SDG 14 will never be attained if 50% of the population it affects is not taken into consideration

SDG 5 the United Nations goal that encompasses gender equality and women’s empowerment is far from being met in the fisheries environment. It has been so far dramatically overlooked by private and public stakeholders. The focus of the fisheries expert communities is on Sustainable Development Goal 14 – Life Below Water – and this is one has no gender-specific targets. This complex subject and its ability to contribute to sustainability and be affected by it, are largely misunderstood. Thus in preparation to this conference we wish to share with you the key elements of the role of gender equality in a “sustainable blue economy”.

Marine Resource Mismanagement

Wrong marine resource diagnosis

  • Fishing activities led by women are often ignored and not recognised so that their fishing effort is not taken into account in fisheries management, they are not counted in fishing statistics and their knowledge is not incorporated in the diagnoses. Little effort is being made at national and international levels to remedy the very poor state of sex-disaggregated statistics.
  • Marine resource decisions are mainly made based on information for the production segment of the value chain, ignoring the strong drivers in the pre-harvest and postharvest segments, which also are the segments where women work.

Wrong economic assessment

  • Invisible unpaid or underpaid auxiliary work allows fishing activities by men to continue even when the activity is not profitable (mending nets, net making, administration, selling); Women’s labour can be considered as hidden subsidies.
  • Public policies and marine management tools are constructed in the absence of data describing the number of fishing women and their fishing effort and ignoring in most cases the level of their unpaid contribution.

Wrong uses of knowledge and intelligence

  • Women in this business have expertise and information that are not utilised due to their absence during management policy making.

Wrong outcomes of decision-making

  • Ignoring women’s knowledge can result in inadvertently disadvantaging them when policy and management decisions are made, such as in assistance and adjustment measures and opportunities.
  • In the context of climate change, the adaptation challenge requires urgently a proper diagnosis and the involvement of the players so-far ignored, the women.

Gender Inequality in fisheries and aquaculture

Women do not enjoy equal conditions and are slowed down when carrying out their work.

  • Impediments to accessing inputs such as capital, bank loans, new technology and training.
  • Stereotypes and social norms and sometimes laws, prevent women from accessing some jobs, for example, fisherwomen are not recognized as professionals in many countries and cannot become members of professional organisations.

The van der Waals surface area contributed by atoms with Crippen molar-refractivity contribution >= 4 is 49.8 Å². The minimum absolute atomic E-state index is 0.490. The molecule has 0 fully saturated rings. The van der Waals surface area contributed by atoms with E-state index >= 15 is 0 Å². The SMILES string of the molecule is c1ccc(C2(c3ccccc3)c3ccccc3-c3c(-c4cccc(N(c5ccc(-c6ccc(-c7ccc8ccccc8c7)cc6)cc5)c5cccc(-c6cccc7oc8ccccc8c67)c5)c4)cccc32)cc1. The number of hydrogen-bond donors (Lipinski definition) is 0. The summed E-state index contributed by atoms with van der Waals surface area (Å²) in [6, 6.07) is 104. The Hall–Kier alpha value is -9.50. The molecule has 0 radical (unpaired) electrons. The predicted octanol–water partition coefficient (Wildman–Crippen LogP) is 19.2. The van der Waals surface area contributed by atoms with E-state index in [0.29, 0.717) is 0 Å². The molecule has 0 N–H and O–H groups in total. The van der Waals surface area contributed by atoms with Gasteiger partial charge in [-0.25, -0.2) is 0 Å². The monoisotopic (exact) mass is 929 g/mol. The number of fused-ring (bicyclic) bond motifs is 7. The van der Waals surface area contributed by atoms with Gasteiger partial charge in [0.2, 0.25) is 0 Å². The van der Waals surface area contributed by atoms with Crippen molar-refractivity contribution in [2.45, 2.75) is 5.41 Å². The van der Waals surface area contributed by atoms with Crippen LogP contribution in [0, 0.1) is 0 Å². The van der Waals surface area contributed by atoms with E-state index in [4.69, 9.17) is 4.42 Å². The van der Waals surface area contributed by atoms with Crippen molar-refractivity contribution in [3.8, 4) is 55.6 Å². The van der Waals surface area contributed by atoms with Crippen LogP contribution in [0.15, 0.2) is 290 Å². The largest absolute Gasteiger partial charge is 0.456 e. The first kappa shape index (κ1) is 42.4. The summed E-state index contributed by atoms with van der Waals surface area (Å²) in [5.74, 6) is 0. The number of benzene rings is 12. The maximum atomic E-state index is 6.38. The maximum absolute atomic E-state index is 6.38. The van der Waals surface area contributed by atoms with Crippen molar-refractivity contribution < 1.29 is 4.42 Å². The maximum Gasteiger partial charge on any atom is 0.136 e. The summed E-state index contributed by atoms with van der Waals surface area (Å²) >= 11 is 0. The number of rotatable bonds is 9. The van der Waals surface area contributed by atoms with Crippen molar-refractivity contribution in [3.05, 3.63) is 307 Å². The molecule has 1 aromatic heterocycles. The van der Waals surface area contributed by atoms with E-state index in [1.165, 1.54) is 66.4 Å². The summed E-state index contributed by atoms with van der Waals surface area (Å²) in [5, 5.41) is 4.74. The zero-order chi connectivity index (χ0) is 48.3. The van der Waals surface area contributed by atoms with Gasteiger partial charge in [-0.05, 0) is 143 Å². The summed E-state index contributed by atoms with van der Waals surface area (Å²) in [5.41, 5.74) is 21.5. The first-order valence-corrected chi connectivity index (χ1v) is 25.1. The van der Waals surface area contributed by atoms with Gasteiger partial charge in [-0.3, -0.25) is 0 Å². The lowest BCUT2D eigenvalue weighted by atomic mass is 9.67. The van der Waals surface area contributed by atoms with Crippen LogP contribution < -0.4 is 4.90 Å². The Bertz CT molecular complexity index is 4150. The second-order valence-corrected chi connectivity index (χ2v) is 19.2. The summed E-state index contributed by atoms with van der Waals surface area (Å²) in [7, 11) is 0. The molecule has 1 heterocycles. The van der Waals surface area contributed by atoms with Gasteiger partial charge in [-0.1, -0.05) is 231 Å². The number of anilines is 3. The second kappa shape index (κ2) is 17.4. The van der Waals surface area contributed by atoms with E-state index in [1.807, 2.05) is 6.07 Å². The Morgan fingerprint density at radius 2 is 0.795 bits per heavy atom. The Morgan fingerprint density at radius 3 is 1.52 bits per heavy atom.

• Discrimination can prevent women from accessing high profile and well paid jobs in the seafood industry. Women represent at most 10% of board members, 1% of CEOs.
  • Family burdens lie disproportionately on women shoulders where taking care of family members is time consuming and costly, leaving fewer resources for women’s own work.
  • Low wage jobs and significant gender pay gaps with men are common, as are cases where women work in fisheries service roles without remuneration.

Discriminations and violence

Reports show that women, who occupy 90% of all jobs in the labour intensive seafood processing industry, commonly suffer discrimination, violence, sexual harassment and poor working conditions.

In view of these points, the social dimension of the fisheries industry is very far from reaching SDG 5.

What is needed first and foremost is an awareness that SDG 14 will not be attained if 50% of the population it affects is not taken into consideration. Gender must be embedded in all elements and targets of SDG 14.

What can FAO do to help gender equality in fisheries, necessary to reach SDG14?

  • Place gender on the FAO Committee on Fisheries (COFI) agenda and use the COFI meeting to develop a strategy for mainstreaming gender equality in FAO programmes and in statistics, policies and international instruments. FAO can build on, improve and extend its experience with the Voluntary Guidelines Voluntary Guidelines for Securing Sustainable Small-Scale Fisheries in the Context of Food Security and Poverty Eradication that does recognize the importance of gender equality.
  • Redesign fisheries and aquaculture data collection to encompass sex-disaggregated statistics for the whole of the fish value chain, including those segments where women are most active.
  • In fisheries, reinvent the 25 year old Code of Conduct for Responsible Fisheries, the world’s most revered instrument guiding fisheries, to incorporate gender equality.

Beside the FAO, every one of us attending this International Symposium on Fisheries Sustainability can play a part in making sustainable fisheries inclusive of SDG5. If you want to participate to this movement, you can contact us.

  • Marie Christine Monfort, President, Women in the Seafood Industry (WSI):
  • Natalia Briceno-Lagos, Project manager WSI
  • Dr Meryl J Williams, PhD FTSE (Australia):